Im deploying IBM Client Access through sccm silently. I created an answer file and use the following command line to install:

\\path\SETUP.EXE -s -f1"path\setup.iss" -f2c:\ibm.log

this works fine but sccm always reports as completing successfully. A lot of the pc's it is being pushed out to havent been restarted since an uninstall of an older version was done, so in the log file they are coming up as -12

I have 1200 pcs to install this to and it would really help if I could tell which ones got an error code of 0 and which ones returned 12

any ideas? do I need to do it through a script of some sort?


EDIT: i have tried the -sms switch, which doesnt help
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SCCM and MSI were made for each other. Convert the legacy setup stub and your answer file to an MSI Or, if you don't have InstallShield - [hint] trial versions are available [/hint] - then capture it to an MSI.

IIRC, the Client Access reboot is unnecessary. From memory, it only needs it because a) IBM is too stupid to work out how to write software which doesn't need to use PATH to find its files and b) it's equally too stupid to work out that adding its location to the User PATH, rather than the System PATH, negates the need to reboot. Having said that, at one client, things like the log-in dialog took a long, long time to appear without a reboot having been done. YMMV.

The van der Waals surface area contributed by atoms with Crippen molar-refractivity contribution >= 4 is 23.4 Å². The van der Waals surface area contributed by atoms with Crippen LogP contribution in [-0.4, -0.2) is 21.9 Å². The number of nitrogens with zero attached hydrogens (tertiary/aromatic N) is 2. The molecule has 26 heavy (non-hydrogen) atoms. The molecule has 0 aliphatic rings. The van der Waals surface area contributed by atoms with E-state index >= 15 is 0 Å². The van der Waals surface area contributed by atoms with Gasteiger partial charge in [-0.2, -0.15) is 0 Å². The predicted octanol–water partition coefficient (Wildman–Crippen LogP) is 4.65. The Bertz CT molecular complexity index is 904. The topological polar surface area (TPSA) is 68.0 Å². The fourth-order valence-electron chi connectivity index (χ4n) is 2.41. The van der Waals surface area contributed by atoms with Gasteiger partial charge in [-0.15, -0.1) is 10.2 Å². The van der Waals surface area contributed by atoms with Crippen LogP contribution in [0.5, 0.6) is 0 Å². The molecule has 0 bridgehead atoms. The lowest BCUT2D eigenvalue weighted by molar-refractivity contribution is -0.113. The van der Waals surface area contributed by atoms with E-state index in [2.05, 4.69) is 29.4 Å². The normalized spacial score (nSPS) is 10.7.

So, that gives you two potential routes: re-package and program-out the reboot or write a script which 'moves' the PATH addition from System to User.

- The IS converter doesn't make a particularly good job with feature names for the converted MSI. You may want to rename them as you go.

- If you go the re-package route, your authoring software *may* error as it tries to extract COM information from Client Access's DLLs. This is because IBM is too stupid to work out what compiler switch to use so that the files do not contain the DLLRegisterServer entry-point. Consequently, the 2 major vendor's tools see that entry-point, they then attempt to extract the COM information and obviously fail. For CA, turn that option off. You *then* have to use IBM's own registration tool CWBSREG.EXE to register the DLLs.

Lastly, watch out for the registry fix-ups which the vendor install applies. It changes some Prog IDs from those inside the DLL in question. For example, the ProgID in cwbunshf.dll is "IBM.AS400.Network" but the fix-up changes the registry entry to "IBM.AS400.Network.3.7.1"
Answered 03/12/2009 by: VBScab
Red Belt

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thanks fo the info! I think I'll try re-packaging it with installshield
Answered 03/12/2009 by: smsguy
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Good choice.

BTW, don't you just LOVE the way IBM still cannot decide what this product is called? The shiny box says 'iSeries Access [blah, blah, blah]' but the version info for some of the files, lots of text in Help files and so on still refer to 'Client Access'. Still, it is only 7 (?) years since they changed the name...
Answered 03/13/2009 by: VBScab
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